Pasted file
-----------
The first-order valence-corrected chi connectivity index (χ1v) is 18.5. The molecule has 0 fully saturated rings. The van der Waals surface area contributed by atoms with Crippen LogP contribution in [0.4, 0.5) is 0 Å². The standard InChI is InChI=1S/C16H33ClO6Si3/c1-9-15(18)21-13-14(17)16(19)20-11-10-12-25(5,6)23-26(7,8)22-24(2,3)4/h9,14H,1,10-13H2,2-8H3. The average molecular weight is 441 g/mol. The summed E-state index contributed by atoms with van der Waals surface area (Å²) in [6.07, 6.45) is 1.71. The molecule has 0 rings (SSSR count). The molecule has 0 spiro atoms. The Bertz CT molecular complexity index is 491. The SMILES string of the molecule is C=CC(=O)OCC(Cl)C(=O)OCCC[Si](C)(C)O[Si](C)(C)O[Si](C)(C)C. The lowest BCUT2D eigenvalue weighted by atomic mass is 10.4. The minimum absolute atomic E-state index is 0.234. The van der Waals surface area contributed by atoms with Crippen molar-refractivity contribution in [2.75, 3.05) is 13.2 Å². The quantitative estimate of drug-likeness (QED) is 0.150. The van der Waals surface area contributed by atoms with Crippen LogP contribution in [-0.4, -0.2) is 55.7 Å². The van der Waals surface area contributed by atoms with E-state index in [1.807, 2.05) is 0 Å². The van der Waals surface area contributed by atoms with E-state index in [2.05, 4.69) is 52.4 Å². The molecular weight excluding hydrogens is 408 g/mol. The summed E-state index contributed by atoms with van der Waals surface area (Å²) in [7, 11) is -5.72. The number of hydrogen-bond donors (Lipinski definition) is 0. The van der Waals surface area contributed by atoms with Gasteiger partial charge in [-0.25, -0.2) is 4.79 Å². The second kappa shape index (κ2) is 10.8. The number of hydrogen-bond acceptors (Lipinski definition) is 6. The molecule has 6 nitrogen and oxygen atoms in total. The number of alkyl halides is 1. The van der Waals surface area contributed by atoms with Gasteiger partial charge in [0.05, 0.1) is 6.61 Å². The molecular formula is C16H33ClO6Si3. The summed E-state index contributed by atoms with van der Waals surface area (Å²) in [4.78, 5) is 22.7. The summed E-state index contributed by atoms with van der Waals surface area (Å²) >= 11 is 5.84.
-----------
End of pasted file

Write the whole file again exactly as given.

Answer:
The first-order valence-corrected chi connectivity index (χ1v) is 18.5. The molecule has 0 fully saturated rings. The van der Waals surface area contributed by atoms with Crippen LogP contribution in [0.4, 0.5) is 0 Å². The standard InChI is InChI=1S/C16H33ClO6Si3/c1-9-15(18)21-13-14(17)16(19)20-11-10-12-25(5,6)23-26(7,8)22-24(2,3)4/h9,14H,1,10-13H2,2-8H3. The average molecular weight is 441 g/mol. The summed E-state index contributed by atoms with van der Waals surface area (Å²) in [6.07, 6.45) is 1.71. The molecule has 0 rings (SSSR count). The molecule has 0 spiro atoms. The Bertz CT molecular complexity index is 491. The SMILES string of the molecule is C=CC(=O)OCC(Cl)C(=O)OCCC[Si](C)(C)O[Si](C)(C)O[Si](C)(C)C. The lowest BCUT2D eigenvalue weighted by atomic mass is 10.4. The minimum absolute atomic E-state index is 0.234. The van der Waals surface area contributed by atoms with Crippen molar-refractivity contribution in [2.75, 3.05) is 13.2 Å². The quantitative estimate of drug-likeness (QED) is 0.150. The van der Waals surface area contributed by atoms with Crippen LogP contribution in [-0.4, -0.2) is 55.7 Å². The van der Waals surface area contributed by atoms with E-state index in [1.807, 2.05) is 0 Å². The van der Waals surface area contributed by atoms with E-state index in [2.05, 4.69) is 52.4 Å². The molecular weight excluding hydrogens is 408 g/mol. The summed E-state index contributed by atoms with van der Waals surface area (Å²) in [7, 11) is -5.72. The number of hydrogen-bond donors (Lipinski definition) is 0. The van der Waals surface area contributed by atoms with Gasteiger partial charge in [-0.25, -0.2) is 4.79 Å². The second kappa shape index (κ2) is 10.8. The number of hydrogen-bond acceptors (Lipinski definition) is 6. The molecule has 6 nitrogen and oxygen atoms in total. The number of alkyl halides is 1. The van der Waals surface area contributed by atoms with Gasteiger partial charge in [0.05, 0.1) is 6.61 Å². The molecular formula is C16H33ClO6Si3. The summed E-state index contributed by atoms with van der Waals surface area (Å²) in [4.78, 5) is 22.7. The summed E-state index contributed by atoms with van der Waals surface area (Å²) >= 11 is 5.84.